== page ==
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Election Cybersecurity

  • Judd Choate
  • Robert Smith
Chapter
Part of the Elections, Voting, Technology book series (EVT)

Abstract

The authors lay out the security framework and challenges that face election administration today, specifically focusing on cybersecurity and cyber threats. The chapter presents the current array of actors and initiatives involved addressing these threats and discusses cybersecurity challenges faced by local jurisdictions during the 2016 election. The authors then conclude the chapter with a discussion of ways these threats are being addressed.

Keywords

Cyber security Hacking Critical infrastructure 

References

  1. Agawu, Emefa Addo. “How to Think About Election Cybersecurity: A Guide for Policymakers.” April 3, 2018. https://www.newamerica.org/cybersecurity-initiative/policy-papers/how-to-think-about-election-cybersecurity/.
  2. Alvarez, R. Michael, Lonna Rae Atkeson, and Thad E. Hall. Evaluating Elections: A Handbook of Methods and Standards. New York: Cambridge University Press, 2013.Google Scholar
  3. DeSilver, Drew. “On Election Day, Most Voters Use Electronic or Optical-Scan Ballots.” Pew Research Center, November 8, 2016. http://www.pewresearch.org/fact-tank/2016/11/08/on-election-day-most-voters-use-electronic-or-optical-scan-ballots/.
  4. Goudie, Chuck, and Christine Tressel. “How the Russians Penetrated Illinois Election Computers.” ABC 7 Live Chicago, July 19, 2018. https://abc7chicago.com/politics/how-the-russians-penetrated-illinois-election-computers/3778816/.
  5. Government Accountability Office. “Critical Infrastructure Protection: Additional Actions Are Essential for Assessing Cybersecurity Framework Adoption.” February 2018. https://www.gao.gov/assets/700/690112.pdf.
  6. Hale, Kathleen, and Christa Daryl Slaton. “Building Capacity in Election Administration: Responding to Complexity and Interdependence.” Public Administration Review, 68, no. 5 (2008): 839–849.CrossRefGoogle Scholar
  7. Hale, Kathleen, Mitchell Brown, and Robert Montjoy. Administering Elections: How American Elections Work. New York: Palgrave, 2015.CrossRefGoogle Scholar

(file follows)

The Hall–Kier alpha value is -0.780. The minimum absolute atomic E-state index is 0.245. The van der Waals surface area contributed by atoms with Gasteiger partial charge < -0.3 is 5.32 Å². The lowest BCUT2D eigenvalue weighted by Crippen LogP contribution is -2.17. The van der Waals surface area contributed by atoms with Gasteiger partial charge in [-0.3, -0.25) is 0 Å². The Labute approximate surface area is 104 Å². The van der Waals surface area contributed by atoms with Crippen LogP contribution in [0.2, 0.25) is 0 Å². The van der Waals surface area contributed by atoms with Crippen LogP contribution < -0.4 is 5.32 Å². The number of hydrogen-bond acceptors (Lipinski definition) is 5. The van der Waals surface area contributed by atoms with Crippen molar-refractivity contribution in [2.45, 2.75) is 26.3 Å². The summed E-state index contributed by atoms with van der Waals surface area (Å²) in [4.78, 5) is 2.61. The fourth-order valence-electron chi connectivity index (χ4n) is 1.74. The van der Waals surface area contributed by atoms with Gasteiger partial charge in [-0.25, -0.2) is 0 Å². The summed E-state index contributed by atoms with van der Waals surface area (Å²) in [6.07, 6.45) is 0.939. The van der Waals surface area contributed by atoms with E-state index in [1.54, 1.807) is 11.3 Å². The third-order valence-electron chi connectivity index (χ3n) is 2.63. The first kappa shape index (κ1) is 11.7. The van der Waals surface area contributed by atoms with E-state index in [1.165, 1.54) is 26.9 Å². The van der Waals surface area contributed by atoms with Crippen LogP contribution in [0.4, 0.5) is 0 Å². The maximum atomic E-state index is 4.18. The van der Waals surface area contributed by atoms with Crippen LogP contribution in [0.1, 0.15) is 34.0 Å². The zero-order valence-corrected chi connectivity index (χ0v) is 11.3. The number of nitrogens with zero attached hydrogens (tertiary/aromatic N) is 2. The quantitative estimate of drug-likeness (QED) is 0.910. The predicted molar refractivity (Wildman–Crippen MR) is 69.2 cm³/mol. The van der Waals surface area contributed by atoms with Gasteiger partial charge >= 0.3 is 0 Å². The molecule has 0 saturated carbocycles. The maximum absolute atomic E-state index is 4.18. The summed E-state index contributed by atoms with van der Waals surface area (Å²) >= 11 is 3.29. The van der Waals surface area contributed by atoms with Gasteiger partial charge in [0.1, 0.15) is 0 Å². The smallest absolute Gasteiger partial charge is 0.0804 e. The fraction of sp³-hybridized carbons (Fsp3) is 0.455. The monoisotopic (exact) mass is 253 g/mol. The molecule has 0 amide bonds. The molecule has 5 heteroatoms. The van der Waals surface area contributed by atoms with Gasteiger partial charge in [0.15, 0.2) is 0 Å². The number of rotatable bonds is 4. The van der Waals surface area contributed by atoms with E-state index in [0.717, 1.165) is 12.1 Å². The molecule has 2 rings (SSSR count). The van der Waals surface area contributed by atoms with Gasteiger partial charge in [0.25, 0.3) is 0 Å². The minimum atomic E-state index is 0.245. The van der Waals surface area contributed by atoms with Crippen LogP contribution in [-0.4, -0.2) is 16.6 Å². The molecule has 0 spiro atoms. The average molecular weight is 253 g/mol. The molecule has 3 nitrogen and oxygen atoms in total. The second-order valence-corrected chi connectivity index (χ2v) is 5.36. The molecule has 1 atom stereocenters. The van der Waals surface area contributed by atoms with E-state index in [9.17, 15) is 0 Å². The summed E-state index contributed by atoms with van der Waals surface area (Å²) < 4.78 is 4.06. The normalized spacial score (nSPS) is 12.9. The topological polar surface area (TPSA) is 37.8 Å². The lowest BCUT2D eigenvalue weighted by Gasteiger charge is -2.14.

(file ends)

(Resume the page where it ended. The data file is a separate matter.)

8. Hawkins, Derek, “The Cybersecurity 202: Voters’ Distrust of Election Security Is Just as Powerful as an Actual Hack, Officials Worry.” Washington Post, June 5, 2018. https://www.washingtonpost.com/news/powerpost/paloma/the-cybersecurity-202/2018/06/05/the-cybersecurity-202-voters-distrust-of-election-security-is-just-as-powerful-as-an-actual-hack-officials-worry/5b1567091b326b08e883912f/?utm_term=.7a03e7805651.
  9. “Illinois Voter Registration System Database Breach Report.” n.d. https://www.intelligence.senate.gov/sites/default/files/documents/os-ssandvoss-062117_0.pdf.
  10. Jeh, Johnson. “Readout of Secretary Johnson’s Call with State Election Officials on Cybersecurity.” Department of Homeland Security, August 15, 2016. https://www.dhs.gov/news/2016/08/15/readout-secretary-johnsons-call-state-election-officials-cybersecurity.
  11. Levine, Mike. “Russia Likely Targeted All 50 States in 2016, but Has Yet to Try Again, DHS Cyber Chief Says.” ABC News, April 24, 2018. https://abcnews.go.com/US/russia-targeted-50-states-2016-dhs-cyber-chief/story?id=54695520.
  12. Mook, Robby, Matt Rhoades, and Eric Rosenbach. “The State and Local Election Cybersecurity Playbook.” Belfer Center for Science and International Affairs, Harvard Kennedy School, February 2018. https://www.belfercenter.org/publication/state-and-local-election-cybersecurity-playbook.
  13. Yaffa, Joshua. “Russia’s View of the Election Hacks: Denials, Amusement, Comeuppance.” The New Yorker, December 20, 2017. https://www.newyorker.com/news/news-desk/russias-view-of-the-election-hacks-denials-amusement-comeuppance.

Copyright information

© The Author(s) 2020

Authors and Affiliations

  • Judd Choate
    • 1
  • Robert Smith
    • 2
  1. 1.Colorado Department of StateDenverUSA
  2. 2.National Intelligence UniversityBethesdaUSA

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